Value-Based Care Growing As a Way to Reduce Employer and Employee Health Costs

Providers, namely hospitals and large regional health care systems, are increasingly being asked by payers to accept at-risk reimbursement, where payment is heavily influenced by the quality and outcome of patient care.

How and where health care is delivered, paid for, and consumed will change over the coming years, particularly as budget constraints force a shift from volume-based to value-based reimbursement—payment for the value one gets from health care products and services, according to UBS Wealth Management’s Corporate Health Report.

This shift will have far-reaching consequences for payers and health providers, but also for patients and their employers. “While value-based care (VBC) is not yet pervasive, its influence will be among the key elements to control health care costs over the coming years amid increased longevity, in our view,” UBS says. A recent survey found about 40% of employers are taking advantage of value-based benefit design.

The report notes that in the U.S., partly as a consequence of health care cost inflation, but also due to changes in employer health plans, employees have been saddled with a greater share of health care costs. In an attempt to moderate costs, U.S. employers have encouraged employees to enroll in high-deductible health plans (HDHPs). However, this growing trend has had unintended consequences, with increasing evidence that more Americans are delaying medical treatment because of the high cost of care. While avoiding or deferring treatment may reduce costs in the near term, it is likely to be sub-optimal from a medical perspective and could in fact lead to higher future medical costs, UBS notes.

According to the report, an evolving solution to this growing problem has been the emergence of new payment models to better align the interests of payers and providers. Increasingly payers are linking the price paid for treatment to health outcomes, rather than simply paying for the volume of services provided, the so-called fee-for-service (FFS) model. By changing the provider payment model, payers hope to reduce waste and duplication, spread clinical and operational best-practice, and ultimately achieve higher quality patient outcomes for a better price. Broadly, this is referred to as a shift to VBC.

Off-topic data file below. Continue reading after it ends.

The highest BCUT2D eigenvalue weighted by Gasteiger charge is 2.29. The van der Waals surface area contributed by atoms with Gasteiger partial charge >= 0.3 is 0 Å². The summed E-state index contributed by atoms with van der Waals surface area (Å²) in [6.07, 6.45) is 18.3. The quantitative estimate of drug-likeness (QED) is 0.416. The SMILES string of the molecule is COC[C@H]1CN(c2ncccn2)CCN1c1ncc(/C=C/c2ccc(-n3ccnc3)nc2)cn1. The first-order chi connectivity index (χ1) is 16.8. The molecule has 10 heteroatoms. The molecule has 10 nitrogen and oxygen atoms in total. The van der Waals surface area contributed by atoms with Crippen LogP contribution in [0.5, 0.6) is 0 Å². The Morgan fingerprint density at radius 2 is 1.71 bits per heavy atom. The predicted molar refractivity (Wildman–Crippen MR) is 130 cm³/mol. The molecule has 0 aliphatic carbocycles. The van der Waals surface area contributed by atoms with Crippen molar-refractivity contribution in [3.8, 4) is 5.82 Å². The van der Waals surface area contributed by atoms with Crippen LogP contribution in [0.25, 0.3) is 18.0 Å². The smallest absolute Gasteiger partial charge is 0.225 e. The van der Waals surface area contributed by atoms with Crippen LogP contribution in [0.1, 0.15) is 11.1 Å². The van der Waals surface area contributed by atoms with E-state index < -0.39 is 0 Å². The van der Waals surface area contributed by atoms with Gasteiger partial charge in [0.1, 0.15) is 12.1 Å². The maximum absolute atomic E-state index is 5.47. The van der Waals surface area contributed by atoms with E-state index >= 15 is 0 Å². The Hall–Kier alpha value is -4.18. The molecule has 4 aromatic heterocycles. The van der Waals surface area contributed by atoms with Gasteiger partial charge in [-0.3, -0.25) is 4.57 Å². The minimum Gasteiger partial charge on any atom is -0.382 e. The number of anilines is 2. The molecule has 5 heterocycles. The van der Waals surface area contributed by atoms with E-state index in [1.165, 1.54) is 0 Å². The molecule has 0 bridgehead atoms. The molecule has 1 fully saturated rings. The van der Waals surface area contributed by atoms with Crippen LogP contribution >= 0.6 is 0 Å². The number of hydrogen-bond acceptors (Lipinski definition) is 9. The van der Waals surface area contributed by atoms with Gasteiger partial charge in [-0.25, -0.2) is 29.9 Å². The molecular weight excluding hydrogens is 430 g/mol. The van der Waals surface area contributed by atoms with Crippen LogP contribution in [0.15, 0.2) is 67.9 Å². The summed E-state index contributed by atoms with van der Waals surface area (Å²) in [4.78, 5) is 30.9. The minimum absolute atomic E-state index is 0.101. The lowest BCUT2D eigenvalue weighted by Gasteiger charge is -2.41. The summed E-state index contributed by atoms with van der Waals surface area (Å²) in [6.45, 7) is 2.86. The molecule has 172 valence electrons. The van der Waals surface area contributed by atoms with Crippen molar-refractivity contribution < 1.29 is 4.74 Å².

In the U.S., VBC is already changing how health care providers and product companies are reimbursed for products and services. Providers, namely hospitals and large regional health care systems, are increasingly being asked by payers to accept at-risk reimbursement, where payment is heavily influenced by the quality and outcome of patient care.

How Value-Based Care Is Working

UBS says the move to VBC is affecting suppliers to the health care system. Biopharmaceutical companies, particularly those with high priced drugs, are beginning to enter into value-based contracts where they only receive full reimbursement from payers if a drug meets pre-specified metrics, such as heart attack prevention or other medical outcomes. Similarly, the reimbursement of medical devices is being influenced by VBC, as well as “bundled” reimbursement, whereby payers reimburse providers with a pre-established bundled payment for a given procedure (e.g. hip or knee implant), rather than FFS reimbursement or an explicit payment for the device. Bundled payments will also be based on patient outcomes, requiring devices to become progressively more cost effective if they are to remain competitive.

UBS says the shift to value-based care also places more emphasis on preventative treatment and wellness, and technology acts as an enabler. For example, the report says, remote monitoring of vital signs could allow earlier intervention where a patient’s underlying disease is worsening, but before they begin to feel worse. Similarly, tracking data over the whole period between visits gives a doctor more information to work with than the one-day snapshot currently captured on the day the patient visits the doctor

As reimbursement shifts closer to a model in which a health care provider is given a fixed amount of money per person to manage each patient’s health, the value of preventative medicine grows. UBS says an employee who does not become sick will also gain from the health benefits, as well as the economic benefit of lower total system costs.

According to the paper, full implementation of VBC is likely to require a complete re-think of health care provision, and a change in behavior on the part of patients. UBS expects insurance policies, and increasingly corporate wellness programs, to use financial incentives to encourage better health awareness. The hope is that these measures can contain the growth of future health care costs.

Financially, employers should benefit directly where they are the ultimate payer, but they should also benefit through having a healthier, more engaged workforce, UBS concludes.